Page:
There was a post yesterday about a drunken pork recipe and I can remember which one. I requested the recipe and now cant go back to look
Kwormann, the original thread I posted was "OT: Marcella Hazan Italian Cookbook" or something similar. I haven't made my Italian feast yet but since you are so anxious , I'll post the Drunken Pork Roast for you! I'll post a review of the feast and all the recipes after the weekend. This recipe seems intense, but its mostly just alot of cooking time.
Drunken Pork Roast by Marcella Hazan
from the Essentials of Classic Italian Cooking
3 medium carrots
3.5-4 lb. pork center loin or Boston Butt, trussed tightly with string
1 tbsp vegetable oil
2 tbsp butter
Flour, spread on a plate
2 tbsp grappa, marc, calvados or grape brandy
1.5 cups or more dry red wine (Sangiovese, Shiraz, California Zinfandel, or Cote du Rhone)
2 bay leaves
freshly ground pepper
1) Peel and wash carrots, cut them lengthwise into sticks 3/8 inch or less
2) Take a long, pointed fairly thick tool, such as a meat probe, a knife-sharpening stick or a chopstick and pierce the meat at both ends in as many places as you have carrot sticks, keeping the holes about 1.5 inches apart. Stuff the carrots into the holes.
3) Choose a heavy-bottom pot, preferrably oval, just large enough to hold the meat snugly. Put in the oil and butter and turn on the heat to medium high. When the butter foam begins to subside, turn the meat in the flour, coating it all over, and put it in the pot. Brown it deeply all around, turning it to do so.
4) When you have browned the meat, add the grappa or other brandy. All it to simmer a few seconds, then pour wine until it is just shy of covering the meat. If the 1.5 cups does not suffice, add more wine.
5) Add a tiny grating of nutmeg - about 1/8 teaspoon - the bay leaves, several pinches of salt, and liberal grindings of pepper. Turn pork over once or twice. When the wine begins to simmer, adjust heat to cook at a gentle simmer and cover pot tightly. It's advisable to place a double sheet of heavy aluminum foil between the pot and the lid.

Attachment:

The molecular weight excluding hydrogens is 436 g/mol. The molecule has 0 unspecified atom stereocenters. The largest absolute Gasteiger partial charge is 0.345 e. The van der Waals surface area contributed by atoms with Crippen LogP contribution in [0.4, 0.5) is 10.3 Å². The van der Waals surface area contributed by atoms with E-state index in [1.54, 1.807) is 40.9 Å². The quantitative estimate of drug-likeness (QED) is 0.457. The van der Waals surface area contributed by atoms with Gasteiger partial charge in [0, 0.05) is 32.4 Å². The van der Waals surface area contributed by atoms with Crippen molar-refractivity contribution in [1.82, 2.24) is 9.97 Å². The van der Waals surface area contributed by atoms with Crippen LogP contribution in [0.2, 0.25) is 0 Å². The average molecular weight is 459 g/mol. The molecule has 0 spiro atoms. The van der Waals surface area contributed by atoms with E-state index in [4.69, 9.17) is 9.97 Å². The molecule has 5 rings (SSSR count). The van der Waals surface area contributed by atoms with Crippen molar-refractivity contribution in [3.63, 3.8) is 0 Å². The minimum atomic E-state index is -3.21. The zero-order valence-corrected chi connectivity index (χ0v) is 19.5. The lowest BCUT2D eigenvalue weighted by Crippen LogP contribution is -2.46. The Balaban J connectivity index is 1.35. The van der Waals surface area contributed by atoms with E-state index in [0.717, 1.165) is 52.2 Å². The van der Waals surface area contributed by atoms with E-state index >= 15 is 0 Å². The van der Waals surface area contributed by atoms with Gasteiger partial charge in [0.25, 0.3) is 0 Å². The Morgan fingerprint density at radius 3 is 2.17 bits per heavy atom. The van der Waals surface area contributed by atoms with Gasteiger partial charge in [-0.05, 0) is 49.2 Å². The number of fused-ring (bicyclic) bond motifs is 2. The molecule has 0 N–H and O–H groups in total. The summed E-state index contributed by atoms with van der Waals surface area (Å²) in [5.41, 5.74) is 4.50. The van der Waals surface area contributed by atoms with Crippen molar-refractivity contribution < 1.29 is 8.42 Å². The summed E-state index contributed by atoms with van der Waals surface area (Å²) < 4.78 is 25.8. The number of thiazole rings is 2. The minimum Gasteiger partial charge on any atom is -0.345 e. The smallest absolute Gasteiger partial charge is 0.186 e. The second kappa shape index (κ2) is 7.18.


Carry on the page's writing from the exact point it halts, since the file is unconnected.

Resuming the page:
6) Cook at low heat for 3 hours or more, occaisionally turning the meat, until it feels tender when prodded with a fork. After cooking for 2.5 hours, check the pot to see how much liquid remains. If there is a substantial amount, remove the foil, set the lid ajar, and turn up the heat a little.
7) When done, the pork should be quite dark, and there should be a small amount of syrupy sauce in the pot. Transfer the meat to a cutting board, slice thin, and arrange slices on a warm serving tray. Spoon pot juices over it, together with any carrot sticks that may have slipped out and serve at once.
Roast may be made ahead of time and reheated gently in a pot until warmed through. Add 2-3 tbsp water if necessary.
Thanks for the recipe. I wasnt anxious, only frustrated because I couldnt remember where it was and I didnt know when the recipe would be posted.
I was just teasing about the "anxious" part
If you do get around to making it, let me know what you think - we can compare notes. I hardly ever cook pork so I'm a little nervous. It's not cheap though; I bought a 3.5 lb centercut pork loin yesterday and it was almost $20!
will do...how could ANYTHING submerged in red wine be bad . Ill be anxious to hear about yours......
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